Here's the beef: Fort Pierre packing plant to reopen

Stephen Lee
Capital Journal

Kim Ulmer signed loan papers at Dakota Prairie Bank in Fort Pierre on May 1 and then went down the street a couple blocks to the Bad River Pack building that he and 13 others as U.S. Beef Producers are reopening as a packing plant to add value to locally grown cattle.

Ulmer owns Huron (S.D.) Continental Marketing, that includes a livestock auction ring and a feedlot and he buys cattle across the region.

But this new vision of providing a small but local market for cattle producers to send their beeves to be readied for the table is taking up Ulmer’s time right now.

Recently, he killed a baker’s dozen of steers he bought at Fort Pierre Livestock Auction just a block away across the railroad tracks.

On May 1, he had several massive carcasses hanging in a cooler, harvested from 1,450-pound Angus steers killed that week, owned by Joe Reints, executive director of U.S. Beef Producers.

With meat plants across the nation closing because of COVID-19 concerns, this opening of a long-closed one seems like good timing. But it was planned long before the pandemic hit.

Ulmer and his investors bought the Bad River Pack plant from Don and Mary Ward, who owned and ran the Corner Grocery in Pierre and bought Bad River Pack in 1990. They used the beef they processed in Fort Pierre to sell at the Corner Grocery, which they sold in the late 1990s. The Wards in recent years have bought wholesale beef and continued to process it, selling their jerky, pemmican and summer sausage at farmer’s markets and street shows in Arizona and in Fort Pierre and Pierre.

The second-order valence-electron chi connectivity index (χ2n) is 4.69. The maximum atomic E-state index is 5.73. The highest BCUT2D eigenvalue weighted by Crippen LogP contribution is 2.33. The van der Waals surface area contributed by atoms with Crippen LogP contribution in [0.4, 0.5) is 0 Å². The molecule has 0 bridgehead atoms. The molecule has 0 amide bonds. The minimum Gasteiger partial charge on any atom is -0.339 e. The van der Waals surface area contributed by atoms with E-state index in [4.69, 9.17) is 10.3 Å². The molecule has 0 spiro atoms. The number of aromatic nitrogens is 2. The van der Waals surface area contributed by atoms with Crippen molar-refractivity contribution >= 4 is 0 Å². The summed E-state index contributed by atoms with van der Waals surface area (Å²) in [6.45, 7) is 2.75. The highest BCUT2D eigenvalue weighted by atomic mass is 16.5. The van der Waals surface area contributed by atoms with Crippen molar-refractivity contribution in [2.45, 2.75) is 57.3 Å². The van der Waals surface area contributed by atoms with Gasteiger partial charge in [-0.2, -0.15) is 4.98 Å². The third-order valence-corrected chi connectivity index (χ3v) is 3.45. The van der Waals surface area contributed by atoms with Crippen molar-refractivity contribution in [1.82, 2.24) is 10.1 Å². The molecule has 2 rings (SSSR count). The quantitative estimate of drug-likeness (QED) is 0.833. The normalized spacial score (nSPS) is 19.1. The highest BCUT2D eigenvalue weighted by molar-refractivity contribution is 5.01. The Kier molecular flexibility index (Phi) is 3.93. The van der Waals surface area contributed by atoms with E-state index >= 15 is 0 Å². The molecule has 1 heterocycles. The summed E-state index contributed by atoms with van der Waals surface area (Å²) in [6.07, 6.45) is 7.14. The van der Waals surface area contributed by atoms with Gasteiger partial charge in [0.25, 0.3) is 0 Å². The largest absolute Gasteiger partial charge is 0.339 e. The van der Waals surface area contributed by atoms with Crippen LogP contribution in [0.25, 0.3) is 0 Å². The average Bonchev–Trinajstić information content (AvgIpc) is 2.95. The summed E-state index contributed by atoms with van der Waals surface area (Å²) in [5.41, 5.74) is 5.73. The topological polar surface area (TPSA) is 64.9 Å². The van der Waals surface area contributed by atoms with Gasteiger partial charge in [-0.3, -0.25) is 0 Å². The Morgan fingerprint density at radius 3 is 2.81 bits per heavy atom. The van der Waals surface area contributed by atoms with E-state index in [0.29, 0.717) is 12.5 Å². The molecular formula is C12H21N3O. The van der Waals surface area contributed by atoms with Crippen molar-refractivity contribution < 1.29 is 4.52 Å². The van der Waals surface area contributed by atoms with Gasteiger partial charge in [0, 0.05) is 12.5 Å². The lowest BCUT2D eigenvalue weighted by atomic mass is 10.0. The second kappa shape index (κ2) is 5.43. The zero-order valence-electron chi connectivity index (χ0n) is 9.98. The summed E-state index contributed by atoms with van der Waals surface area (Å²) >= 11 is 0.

John Tipps Hamilton, a two-term mayor of Fort Pierre in the late 1970s and early 1980s, built the concrete slab building in 1976 for his Cedar Breaks Beef Co. processing plant that became Bad River Pack. The thick cedar planks still can be seen in the winding staircase inside.

“Hamilton built it for his registered Limousin cattle,” Don Ward said. “He was a little before his time.”

Hamilton, an entrepreneur and cowman, died in 2008 in Arizona. He was locally famous for joining U.S. Congressman Clint Roberts and a few others in November 1980 in riding horses up the steps into the Capitol Rotunda to bust up Pierre’s centennial ball, then retiring to the cozy reaches of the Longbranch downtown, still on horseback. The building is much as Hamilton left it.